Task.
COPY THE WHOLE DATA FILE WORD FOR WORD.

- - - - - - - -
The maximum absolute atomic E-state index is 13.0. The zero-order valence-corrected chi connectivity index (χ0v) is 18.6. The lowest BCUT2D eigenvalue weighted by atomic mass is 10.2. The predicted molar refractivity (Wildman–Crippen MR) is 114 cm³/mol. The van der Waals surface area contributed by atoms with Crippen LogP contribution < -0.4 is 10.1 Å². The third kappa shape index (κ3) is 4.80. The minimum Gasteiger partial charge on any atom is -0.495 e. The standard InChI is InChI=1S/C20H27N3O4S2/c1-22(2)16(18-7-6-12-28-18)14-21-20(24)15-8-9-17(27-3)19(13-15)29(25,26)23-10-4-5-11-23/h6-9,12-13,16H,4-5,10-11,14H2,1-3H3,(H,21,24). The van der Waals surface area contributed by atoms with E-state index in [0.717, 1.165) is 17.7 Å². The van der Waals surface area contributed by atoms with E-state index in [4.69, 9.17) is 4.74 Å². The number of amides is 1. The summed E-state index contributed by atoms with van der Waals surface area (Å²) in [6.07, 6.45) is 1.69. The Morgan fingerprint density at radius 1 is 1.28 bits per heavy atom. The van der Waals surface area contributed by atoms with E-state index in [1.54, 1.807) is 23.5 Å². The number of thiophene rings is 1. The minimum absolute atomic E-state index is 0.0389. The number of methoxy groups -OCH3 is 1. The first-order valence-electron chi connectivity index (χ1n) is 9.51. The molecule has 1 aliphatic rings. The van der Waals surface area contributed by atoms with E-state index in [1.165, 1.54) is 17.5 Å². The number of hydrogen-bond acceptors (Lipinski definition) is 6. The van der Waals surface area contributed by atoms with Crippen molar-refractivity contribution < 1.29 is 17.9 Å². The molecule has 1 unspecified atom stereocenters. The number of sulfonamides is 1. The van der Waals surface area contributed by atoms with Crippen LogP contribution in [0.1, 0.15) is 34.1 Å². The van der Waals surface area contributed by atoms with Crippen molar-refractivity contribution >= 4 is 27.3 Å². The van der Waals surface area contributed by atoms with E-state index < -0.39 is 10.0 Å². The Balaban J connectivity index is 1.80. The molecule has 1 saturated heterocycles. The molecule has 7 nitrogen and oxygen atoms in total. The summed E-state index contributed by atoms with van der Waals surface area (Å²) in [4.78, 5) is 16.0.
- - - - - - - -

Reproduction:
The maximum absolute atomic E-state index is 13.0. The zero-order valence-corrected chi connectivity index (χ0v) is 18.6. The lowest BCUT2D eigenvalue weighted by atomic mass is 10.2. The predicted molar refractivity (Wildman–Crippen MR) is 114 cm³/mol. The van der Waals surface area contributed by atoms with Crippen LogP contribution < -0.4 is 10.1 Å². The third kappa shape index (κ3) is 4.80. The minimum Gasteiger partial charge on any atom is -0.495 e. The standard InChI is InChI=1S/C20H27N3O4S2/c1-22(2)16(18-7-6-12-28-18)14-21-20(24)15-8-9-17(27-3)19(13-15)29(25,26)23-10-4-5-11-23/h6-9,12-13,16H,4-5,10-11,14H2,1-3H3,(H,21,24). The van der Waals surface area contributed by atoms with E-state index in [0.717, 1.165) is 17.7 Å². The van der Waals surface area contributed by atoms with E-state index in [4.69, 9.17) is 4.74 Å². The number of amides is 1. The summed E-state index contributed by atoms with van der Waals surface area (Å²) in [6.07, 6.45) is 1.69. The Morgan fingerprint density at radius 1 is 1.28 bits per heavy atom. The van der Waals surface area contributed by atoms with E-state index in [1.54, 1.807) is 23.5 Å². The number of thiophene rings is 1. The minimum absolute atomic E-state index is 0.0389. The number of methoxy groups -OCH3 is 1. The first-order valence-electron chi connectivity index (χ1n) is 9.51. The molecule has 1 aliphatic rings. The van der Waals surface area contributed by atoms with E-state index in [1.165, 1.54) is 17.5 Å². The number of hydrogen-bond acceptors (Lipinski definition) is 6. The van der Waals surface area contributed by atoms with Crippen molar-refractivity contribution < 1.29 is 17.9 Å². The molecule has 1 unspecified atom stereocenters. The number of sulfonamides is 1. The van der Waals surface area contributed by atoms with Crippen LogP contribution in [0.1, 0.15) is 34.1 Å². The van der Waals surface area contributed by atoms with Crippen molar-refractivity contribution >= 4 is 27.3 Å². The van der Waals surface area contributed by atoms with E-state index < -0.39 is 10.0 Å². The Balaban J connectivity index is 1.80. The molecule has 1 saturated heterocycles. The molecule has 7 nitrogen and oxygen atoms in total. The summed E-state index contributed by atoms with van der Waals surface area (Å²) in [4.78, 5) is 16.0.